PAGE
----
Hedge fund manager Och-Ziff Capital Management Group LLC (Och-Ziff) [official website] has agreed to pay a $412 million settlement, of which up to $213 million are criminal penalties [DOJ press release] imposed in connection with a widespread scheme involving the bribery of officials in the Democratic Republic of Congo (DRC) and Libya—a violation of the Foreign Corrupt Practices Act (FCPA) [text, PDF]. The settlement is considered the largest ever reached under the FCPA. Och-Ziff Chairman and CEO Daniel S. Och and CFO Joel M. Frank [official profiles] have reached a settlement agreement for the charges by the Securities and Exchange Commission (SEC) [official website] in which Och has agreed to pay $2.2 million. Prosecutors claim [WSJ report] Och-Ziff went into business with Dan Gertler [Forbes profile], a billionaire from Israel, despite warnings about his unsavory associates and the fact Gertler had a habit of using his political connections in Africa to defeat his rivals. Aroused by suspicions, the SEC led an investigation which found that Och-Ziff used intermediaries, agents, and business partners to pay bribes to high-level government officials in Africa. The SEC stated [SEC press release] that Och-Ziff’s management ignored red flags and violated the anti-bribery, books and records, and internal controls provisions of the SEC Act of 1934 [text, PDF] permitting the illicit transactions to continue. According to the SEC, additional bribes were paid to secure mining rights and corruptly influence government officials in Libya, Chad, Niger, Guinea and the DRC. Och termed the development of these events as “deeply disappointing,” and “inconsistent with [their] core values and not representative of [their] hundreds of employees world-wide.”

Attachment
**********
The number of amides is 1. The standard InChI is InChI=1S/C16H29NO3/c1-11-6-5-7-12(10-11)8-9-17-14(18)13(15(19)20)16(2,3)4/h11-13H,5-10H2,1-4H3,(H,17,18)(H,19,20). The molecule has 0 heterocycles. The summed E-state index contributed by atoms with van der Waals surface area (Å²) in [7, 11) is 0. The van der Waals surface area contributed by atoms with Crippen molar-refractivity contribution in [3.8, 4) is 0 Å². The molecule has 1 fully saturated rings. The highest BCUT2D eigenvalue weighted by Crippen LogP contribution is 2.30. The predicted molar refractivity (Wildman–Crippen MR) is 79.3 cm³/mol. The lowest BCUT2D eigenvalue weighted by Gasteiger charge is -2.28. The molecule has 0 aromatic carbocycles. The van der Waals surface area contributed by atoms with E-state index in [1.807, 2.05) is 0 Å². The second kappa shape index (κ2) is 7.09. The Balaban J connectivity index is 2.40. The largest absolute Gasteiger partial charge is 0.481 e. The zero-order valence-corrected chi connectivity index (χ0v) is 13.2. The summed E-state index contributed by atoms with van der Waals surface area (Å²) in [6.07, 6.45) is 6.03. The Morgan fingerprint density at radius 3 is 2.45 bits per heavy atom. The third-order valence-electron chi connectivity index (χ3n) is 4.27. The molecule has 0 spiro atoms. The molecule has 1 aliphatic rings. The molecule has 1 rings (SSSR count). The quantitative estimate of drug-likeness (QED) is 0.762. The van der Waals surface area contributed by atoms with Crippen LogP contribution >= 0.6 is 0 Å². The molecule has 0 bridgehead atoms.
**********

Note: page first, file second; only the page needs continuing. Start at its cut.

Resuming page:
Many fraud cases continue to be litigated eight years after the 2008 financial crisis. Last month the Consumer Financial Protection Bureau (CFPB) [official website] slapped [JURIST report] a $100 million fine against banking giant Wells Fargo for widespread illegal sales practices. In March 2015 the DOJ criticized [JURIST report] the US Sentencing Commission after a federal panel introduced a proposal which would reduce prison time for white-collar criminals. In July 2014 Citigroup, Inc. agreed [JURIST report] to pay USD $7 billion to settle a federal inquiry into mortgage-backed securities sold by the bank prior to the financial crisis. In April 2014 the US Supreme Court granted certiorari [JURIST report] to hear a mortgage lending case in which Countrywide failed to provide required information and the borrowers attempted to rescind the loan. Earlier the same month the CFPB ordered [JURIST report] another banking giant, Bank of America, to pay $727 million for its illegal credit card practices. In February 2014 JPMorgan Chase paid [JURIST report] a USD $614 million settlement to the US government for its role in approving unqualified mortgages for government insurance.